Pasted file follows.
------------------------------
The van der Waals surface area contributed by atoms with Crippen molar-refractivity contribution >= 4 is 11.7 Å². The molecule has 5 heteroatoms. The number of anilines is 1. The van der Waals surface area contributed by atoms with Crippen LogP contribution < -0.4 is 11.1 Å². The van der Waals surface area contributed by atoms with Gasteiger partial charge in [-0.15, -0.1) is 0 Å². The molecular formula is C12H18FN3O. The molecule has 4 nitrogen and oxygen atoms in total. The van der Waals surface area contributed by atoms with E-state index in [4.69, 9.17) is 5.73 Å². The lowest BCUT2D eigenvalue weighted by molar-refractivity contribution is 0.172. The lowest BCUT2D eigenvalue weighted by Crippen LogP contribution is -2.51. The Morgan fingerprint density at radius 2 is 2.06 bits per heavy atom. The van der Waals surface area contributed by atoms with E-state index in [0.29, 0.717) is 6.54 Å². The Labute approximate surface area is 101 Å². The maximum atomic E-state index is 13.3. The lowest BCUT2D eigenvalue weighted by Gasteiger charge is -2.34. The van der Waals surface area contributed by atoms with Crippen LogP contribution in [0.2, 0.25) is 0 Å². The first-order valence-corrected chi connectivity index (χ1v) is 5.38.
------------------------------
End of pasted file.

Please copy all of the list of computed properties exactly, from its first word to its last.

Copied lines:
The van der Waals surface area contributed by atoms with Crippen molar-refractivity contribution >= 4 is 11.7 Å². The molecule has 5 heteroatoms. The number of anilines is 1. The van der Waals surface area contributed by atoms with Crippen LogP contribution < -0.4 is 11.1 Å². The van der Waals surface area contributed by atoms with Gasteiger partial charge in [-0.15, -0.1) is 0 Å². The molecular formula is C12H18FN3O. The molecule has 4 nitrogen and oxygen atoms in total. The van der Waals surface area contributed by atoms with E-state index in [4.69, 9.17) is 5.73 Å². The lowest BCUT2D eigenvalue weighted by molar-refractivity contribution is 0.172. The lowest BCUT2D eigenvalue weighted by Crippen LogP contribution is -2.51. The Morgan fingerprint density at radius 2 is 2.06 bits per heavy atom. The van der Waals surface area contributed by atoms with E-state index in [0.29, 0.717) is 6.54 Å². The Labute approximate surface area is 101 Å². The maximum atomic E-state index is 13.3. The lowest BCUT2D eigenvalue weighted by Gasteiger charge is -2.34. The van der Waals surface area contributed by atoms with Crippen LogP contribution in [0.2, 0.25) is 0 Å². The first-order valence-corrected chi connectivity index (χ1v) is 5.38.